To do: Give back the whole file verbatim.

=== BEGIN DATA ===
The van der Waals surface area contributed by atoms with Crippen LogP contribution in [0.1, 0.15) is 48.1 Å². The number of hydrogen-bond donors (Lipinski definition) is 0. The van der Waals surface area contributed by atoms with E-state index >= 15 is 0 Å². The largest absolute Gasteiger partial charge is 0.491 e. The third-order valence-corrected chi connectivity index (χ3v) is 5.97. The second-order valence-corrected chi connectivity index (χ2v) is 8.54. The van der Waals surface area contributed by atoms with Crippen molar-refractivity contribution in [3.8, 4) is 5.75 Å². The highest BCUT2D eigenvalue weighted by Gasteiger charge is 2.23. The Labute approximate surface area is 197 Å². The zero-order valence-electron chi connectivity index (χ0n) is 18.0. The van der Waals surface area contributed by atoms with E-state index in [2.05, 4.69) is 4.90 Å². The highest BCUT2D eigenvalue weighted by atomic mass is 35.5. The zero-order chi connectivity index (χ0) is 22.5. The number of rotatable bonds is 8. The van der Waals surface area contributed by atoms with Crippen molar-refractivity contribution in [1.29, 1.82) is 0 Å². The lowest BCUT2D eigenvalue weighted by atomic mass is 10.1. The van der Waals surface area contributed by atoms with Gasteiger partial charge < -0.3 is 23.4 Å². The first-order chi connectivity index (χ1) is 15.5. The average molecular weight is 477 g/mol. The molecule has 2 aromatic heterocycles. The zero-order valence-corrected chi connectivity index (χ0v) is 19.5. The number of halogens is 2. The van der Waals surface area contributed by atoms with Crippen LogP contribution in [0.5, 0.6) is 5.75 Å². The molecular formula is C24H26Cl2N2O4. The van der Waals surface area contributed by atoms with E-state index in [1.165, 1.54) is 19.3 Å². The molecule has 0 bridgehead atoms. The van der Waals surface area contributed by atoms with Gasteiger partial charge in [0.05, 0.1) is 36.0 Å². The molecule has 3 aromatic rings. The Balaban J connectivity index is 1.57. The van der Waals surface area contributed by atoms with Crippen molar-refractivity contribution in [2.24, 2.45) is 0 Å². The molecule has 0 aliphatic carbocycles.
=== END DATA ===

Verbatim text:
The van der Waals surface area contributed by atoms with Crippen LogP contribution in [0.1, 0.15) is 48.1 Å². The number of hydrogen-bond donors (Lipinski definition) is 0. The van der Waals surface area contributed by atoms with E-state index >= 15 is 0 Å². The largest absolute Gasteiger partial charge is 0.491 e. The third-order valence-corrected chi connectivity index (χ3v) is 5.97. The second-order valence-corrected chi connectivity index (χ2v) is 8.54. The van der Waals surface area contributed by atoms with Crippen molar-refractivity contribution in [3.8, 4) is 5.75 Å². The highest BCUT2D eigenvalue weighted by Gasteiger charge is 2.23. The Labute approximate surface area is 197 Å². The zero-order valence-electron chi connectivity index (χ0n) is 18.0. The van der Waals surface area contributed by atoms with E-state index in [2.05, 4.69) is 4.90 Å². The highest BCUT2D eigenvalue weighted by atomic mass is 35.5. The zero-order chi connectivity index (χ0) is 22.5. The number of rotatable bonds is 8. The van der Waals surface area contributed by atoms with Crippen molar-refractivity contribution in [1.29, 1.82) is 0 Å². The lowest BCUT2D eigenvalue weighted by atomic mass is 10.1. The van der Waals surface area contributed by atoms with Gasteiger partial charge < -0.3 is 23.4 Å². The first-order chi connectivity index (χ1) is 15.5. The average molecular weight is 477 g/mol. The molecule has 2 aromatic heterocycles. The zero-order valence-corrected chi connectivity index (χ0v) is 19.5. The number of halogens is 2. The van der Waals surface area contributed by atoms with Crippen LogP contribution in [0.5, 0.6) is 5.75 Å². The molecular formula is C24H26Cl2N2O4. The van der Waals surface area contributed by atoms with E-state index in [1.165, 1.54) is 19.3 Å². The molecule has 0 bridgehead atoms. The van der Waals surface area contributed by atoms with Gasteiger partial charge in [0.05, 0.1) is 36.0 Å². The molecule has 3 aromatic rings. The Balaban J connectivity index is 1.57. The van der Waals surface area contributed by atoms with Crippen molar-refractivity contribution in [2.24, 2.45) is 0 Å². The molecule has 0 aliphatic carbocycles.